Stack Overflow is a community of 4.7 million programmers, just like you, helping each other.

Join them; it only takes a minute:

Sign up
Join the Stack Overflow community to:
  1. Ask programming questions
  2. Answer and help your peers
  3. Get recognized for your expertise

In Delphi, I want to be able to create an private object that's associated with a class, and access it from all instances of that class. In Java, I'd use:

public class MyObject {
    private static final MySharedObject mySharedObjectInstance = new MySharedObject();
}

Or, if MySharedObject needed more complicated initialization, in Java I could instantiate and initialize it in a static initializer block.

(You might have guessed... I know my Java but I'm rather new to Delphi...)

Anyway, I don't want to instantiate a new MySharedObject each time I create an instance of MyObject, but I do want a MySharedObject to be accessible from each instance of MyObject. (It's actually logging that has spurred me to try to figure this out - I'm using Log4D and I want to store a TLogLogger as a class variable for each class that has logging functionality.)

What's the neatest way to do something like this in Delphi?

share|improve this question
    
Please note that class variables are not available before Delphi 7. – CL. Sep 16 '08 at 13:08
up vote 13 down vote accepted

Here is how I'll do that using a class variable, a class procedure and an initialization block:

unit MyObject;

interface

type

TMyObject = class
   private
     class var FLogger : TLogLogger;
   public
     class procedure SetLogger(value:TLogLogger);
     class procedure FreeLogger;
   end;

implementation

class procedure TMyObject.SetLogger(value:TLogLogger);
begin
  // sanity checks here
  FLogger := Value;
end;

class procedure TMyObject.FreeLogger;
begin
  if assigned(FLogger) then 
    FLogger.Free;
end;

initialization
  TMyObject.SetLogger(TLogLogger.Create);
finalization
  TMyObject.FreeLogger;
end.
share|improve this answer
    
If you need a private field, you'll need the SetLogger procedure. I agree with the finalization procedure comment. – Pierre-Jean Coudert Sep 16 '08 at 14:05
    
I think it should be possible to set a private field from the initializer, since private fields are accessible from within the unit. It has to be "strict private" for it to be accessible from within the class only. – MB. Sep 16 '08 at 14:56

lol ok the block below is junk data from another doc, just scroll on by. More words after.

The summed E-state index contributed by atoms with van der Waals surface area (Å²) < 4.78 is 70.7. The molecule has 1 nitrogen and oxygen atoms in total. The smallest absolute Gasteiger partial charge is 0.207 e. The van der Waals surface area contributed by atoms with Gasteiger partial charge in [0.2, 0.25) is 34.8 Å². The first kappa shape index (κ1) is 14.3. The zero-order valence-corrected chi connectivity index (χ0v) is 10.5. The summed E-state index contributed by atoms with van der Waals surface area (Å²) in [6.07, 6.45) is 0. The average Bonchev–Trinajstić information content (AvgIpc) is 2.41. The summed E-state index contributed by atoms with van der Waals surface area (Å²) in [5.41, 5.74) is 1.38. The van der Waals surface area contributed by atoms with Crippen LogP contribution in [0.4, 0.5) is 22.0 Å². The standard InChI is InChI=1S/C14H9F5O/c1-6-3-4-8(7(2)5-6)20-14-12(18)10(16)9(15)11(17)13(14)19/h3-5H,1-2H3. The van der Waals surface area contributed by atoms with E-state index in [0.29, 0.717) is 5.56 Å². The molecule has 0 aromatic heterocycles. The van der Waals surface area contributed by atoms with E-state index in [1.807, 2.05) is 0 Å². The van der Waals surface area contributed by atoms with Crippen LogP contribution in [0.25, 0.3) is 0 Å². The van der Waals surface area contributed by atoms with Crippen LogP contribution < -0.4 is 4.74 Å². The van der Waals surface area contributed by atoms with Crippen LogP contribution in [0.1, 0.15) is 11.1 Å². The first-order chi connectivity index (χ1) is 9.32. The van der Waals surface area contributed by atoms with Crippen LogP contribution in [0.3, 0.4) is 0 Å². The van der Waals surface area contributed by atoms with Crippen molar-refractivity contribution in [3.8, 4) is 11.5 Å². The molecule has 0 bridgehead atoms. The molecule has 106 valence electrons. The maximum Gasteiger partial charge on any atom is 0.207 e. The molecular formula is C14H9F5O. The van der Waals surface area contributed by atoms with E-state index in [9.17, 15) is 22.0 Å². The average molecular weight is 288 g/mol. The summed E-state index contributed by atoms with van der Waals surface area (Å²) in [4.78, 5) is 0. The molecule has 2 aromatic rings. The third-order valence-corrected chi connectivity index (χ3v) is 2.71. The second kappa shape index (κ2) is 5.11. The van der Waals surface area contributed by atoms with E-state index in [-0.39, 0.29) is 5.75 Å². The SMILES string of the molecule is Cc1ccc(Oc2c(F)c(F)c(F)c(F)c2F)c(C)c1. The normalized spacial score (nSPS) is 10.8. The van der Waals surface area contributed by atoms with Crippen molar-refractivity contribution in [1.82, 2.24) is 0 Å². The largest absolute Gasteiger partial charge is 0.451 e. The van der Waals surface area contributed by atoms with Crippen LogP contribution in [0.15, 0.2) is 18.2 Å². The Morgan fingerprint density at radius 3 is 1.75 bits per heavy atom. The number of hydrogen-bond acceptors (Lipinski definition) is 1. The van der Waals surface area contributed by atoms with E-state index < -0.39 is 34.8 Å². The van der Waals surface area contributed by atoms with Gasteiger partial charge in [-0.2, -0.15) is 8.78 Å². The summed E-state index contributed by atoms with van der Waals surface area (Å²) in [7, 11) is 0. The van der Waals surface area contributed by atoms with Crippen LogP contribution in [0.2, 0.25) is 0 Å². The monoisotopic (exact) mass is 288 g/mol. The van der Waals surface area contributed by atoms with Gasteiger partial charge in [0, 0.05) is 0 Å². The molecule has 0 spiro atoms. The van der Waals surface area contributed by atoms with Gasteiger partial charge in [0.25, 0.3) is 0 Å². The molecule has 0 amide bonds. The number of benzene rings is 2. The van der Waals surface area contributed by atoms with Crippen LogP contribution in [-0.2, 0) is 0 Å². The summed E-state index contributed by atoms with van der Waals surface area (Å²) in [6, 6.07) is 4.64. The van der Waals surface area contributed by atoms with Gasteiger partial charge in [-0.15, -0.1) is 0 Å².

TMyObject = class
    private
      class var FLogger : TLogLogger;
      procedure SetLogger(value:TLogLogger);
      property Logger : TLogLogger read FLogger write SetLogger;
    end;

procedure TMyObject.SetLogger(value:TLogLogger);
begin
  // sanity checks here
  FLogger := Value;
end;

Note that this class variable will be writable from any class instance, hence you can set it up somewhere else in the code, usually based on some condition (type of logger etc.).

Edit: It will also be the same in all descendants of the class. Change it in one of the children, and it changes for all descendant instances. You could also set up default instance handling.

 TMyObject = class
    private
      class var FLogger : TLogLogger;
      procedure SetLogger(value:TLogLogger);
      function GetLogger:TLogLogger;
      property Logger : TLogLogger read GetLogger write SetLogger;
    end;

function TMyObject.GetLogger:TLogLogger;
begin
  if not Assigned(FLogger)
   then FLogger := TSomeLogLoggerClass.Create;
  Result := FLogger;
end;

procedure TMyObject.SetLogger(value:TLogLogger);
begin
  // sanity checks here
  FLogger := Value;
end;
share|improve this answer
    
Could this have an issue with thread safety? Might multithreading lead to an instance of TMyObject trying to use an FLogger that hasn't been fully initialized? – MB. Sep 16 '08 at 19:11
    
In theory, yes. Adding a crit.section would help - but that comes at a price. Best thing would be a class method, such as in the init section example, combined with an assert in the get routine. You might even want an assert in the setter to avoid multiple setters. YMMV. – Lars Fosdal Sep 17 '08 at 16:40